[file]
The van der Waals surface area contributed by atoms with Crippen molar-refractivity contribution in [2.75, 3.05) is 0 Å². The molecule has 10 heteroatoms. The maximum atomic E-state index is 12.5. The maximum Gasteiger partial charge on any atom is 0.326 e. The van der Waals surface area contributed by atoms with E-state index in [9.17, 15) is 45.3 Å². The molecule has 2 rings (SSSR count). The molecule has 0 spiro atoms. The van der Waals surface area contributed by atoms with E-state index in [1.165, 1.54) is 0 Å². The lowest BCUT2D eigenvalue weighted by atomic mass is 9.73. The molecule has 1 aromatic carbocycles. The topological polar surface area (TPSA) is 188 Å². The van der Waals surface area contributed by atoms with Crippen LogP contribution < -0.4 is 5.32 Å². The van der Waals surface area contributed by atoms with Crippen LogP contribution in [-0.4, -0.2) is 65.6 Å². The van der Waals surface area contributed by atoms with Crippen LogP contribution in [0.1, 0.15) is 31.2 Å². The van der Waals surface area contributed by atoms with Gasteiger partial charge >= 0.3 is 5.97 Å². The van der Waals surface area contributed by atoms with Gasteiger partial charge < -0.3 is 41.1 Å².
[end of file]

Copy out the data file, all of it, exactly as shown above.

The van der Waals surface area contributed by atoms with Crippen molar-refractivity contribution in [2.75, 3.05) is 0 Å². The molecule has 10 heteroatoms. The maximum atomic E-state index is 12.5. The maximum Gasteiger partial charge on any atom is 0.326 e. The van der Waals surface area contributed by atoms with E-state index in [9.17, 15) is 45.3 Å². The molecule has 2 rings (SSSR count). The molecule has 0 spiro atoms. The van der Waals surface area contributed by atoms with E-state index in [1.165, 1.54) is 0 Å². The lowest BCUT2D eigenvalue weighted by atomic mass is 9.73. The molecule has 1 aromatic carbocycles. The topological polar surface area (TPSA) is 188 Å². The van der Waals surface area contributed by atoms with Crippen LogP contribution < -0.4 is 5.32 Å². The van der Waals surface area contributed by atoms with Crippen LogP contribution in [-0.4, -0.2) is 65.6 Å². The van der Waals surface area contributed by atoms with Crippen LogP contribution in [0.1, 0.15) is 31.2 Å². The van der Waals surface area contributed by atoms with Gasteiger partial charge >= 0.3 is 5.97 Å². The van der Waals surface area contributed by atoms with Gasteiger partial charge < -0.3 is 41.1 Å².